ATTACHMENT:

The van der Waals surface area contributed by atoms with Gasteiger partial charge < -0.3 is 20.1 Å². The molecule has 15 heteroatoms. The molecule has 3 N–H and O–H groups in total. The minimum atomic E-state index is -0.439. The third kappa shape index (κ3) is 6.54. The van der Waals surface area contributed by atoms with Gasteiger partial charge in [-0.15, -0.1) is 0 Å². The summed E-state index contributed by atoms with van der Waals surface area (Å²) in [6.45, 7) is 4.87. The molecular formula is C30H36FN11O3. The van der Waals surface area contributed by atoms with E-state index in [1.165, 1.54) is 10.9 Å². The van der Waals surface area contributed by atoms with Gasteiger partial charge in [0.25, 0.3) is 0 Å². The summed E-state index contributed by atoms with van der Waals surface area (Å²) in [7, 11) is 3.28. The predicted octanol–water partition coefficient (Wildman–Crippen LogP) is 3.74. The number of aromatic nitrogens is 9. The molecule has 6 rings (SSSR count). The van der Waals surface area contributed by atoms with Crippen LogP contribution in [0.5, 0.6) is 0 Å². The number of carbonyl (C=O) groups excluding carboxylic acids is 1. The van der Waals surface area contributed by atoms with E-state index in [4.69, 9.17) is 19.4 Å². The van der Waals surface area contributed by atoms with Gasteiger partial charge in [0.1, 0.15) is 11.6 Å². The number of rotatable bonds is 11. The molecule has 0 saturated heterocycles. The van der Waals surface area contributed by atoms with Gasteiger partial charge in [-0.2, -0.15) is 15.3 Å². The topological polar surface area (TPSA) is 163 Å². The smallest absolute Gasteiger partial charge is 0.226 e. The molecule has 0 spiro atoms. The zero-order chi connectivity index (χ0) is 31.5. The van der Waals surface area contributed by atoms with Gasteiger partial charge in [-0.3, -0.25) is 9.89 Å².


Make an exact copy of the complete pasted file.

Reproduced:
The van der Waals surface area contributed by atoms with Gasteiger partial charge < -0.3 is 20.1 Å². The molecule has 15 heteroatoms. The molecule has 3 N–H and O–H groups in total. The minimum atomic E-state index is -0.439. The third kappa shape index (κ3) is 6.54. The van der Waals surface area contributed by atoms with Gasteiger partial charge in [-0.15, -0.1) is 0 Å². The summed E-state index contributed by atoms with van der Waals surface area (Å²) in [6.45, 7) is 4.87. The molecular formula is C30H36FN11O3. The van der Waals surface area contributed by atoms with E-state index in [1.165, 1.54) is 10.9 Å². The van der Waals surface area contributed by atoms with Gasteiger partial charge in [0.25, 0.3) is 0 Å². The summed E-state index contributed by atoms with van der Waals surface area (Å²) in [7, 11) is 3.28. The predicted octanol–water partition coefficient (Wildman–Crippen LogP) is 3.74. The number of aromatic nitrogens is 9. The molecule has 6 rings (SSSR count). The van der Waals surface area contributed by atoms with Crippen LogP contribution in [0.5, 0.6) is 0 Å². The number of carbonyl (C=O) groups excluding carboxylic acids is 1. The van der Waals surface area contributed by atoms with E-state index in [4.69, 9.17) is 19.4 Å². The van der Waals surface area contributed by atoms with Gasteiger partial charge in [0.1, 0.15) is 11.6 Å². The number of rotatable bonds is 11. The molecule has 0 saturated heterocycles. The van der Waals surface area contributed by atoms with Gasteiger partial charge in [-0.2, -0.15) is 15.3 Å². The topological polar surface area (TPSA) is 163 Å². The smallest absolute Gasteiger partial charge is 0.226 e. The molecule has 0 spiro atoms. The zero-order chi connectivity index (χ0) is 31.5. The van der Waals surface area contributed by atoms with Gasteiger partial charge in [-0.3, -0.25) is 9.89 Å².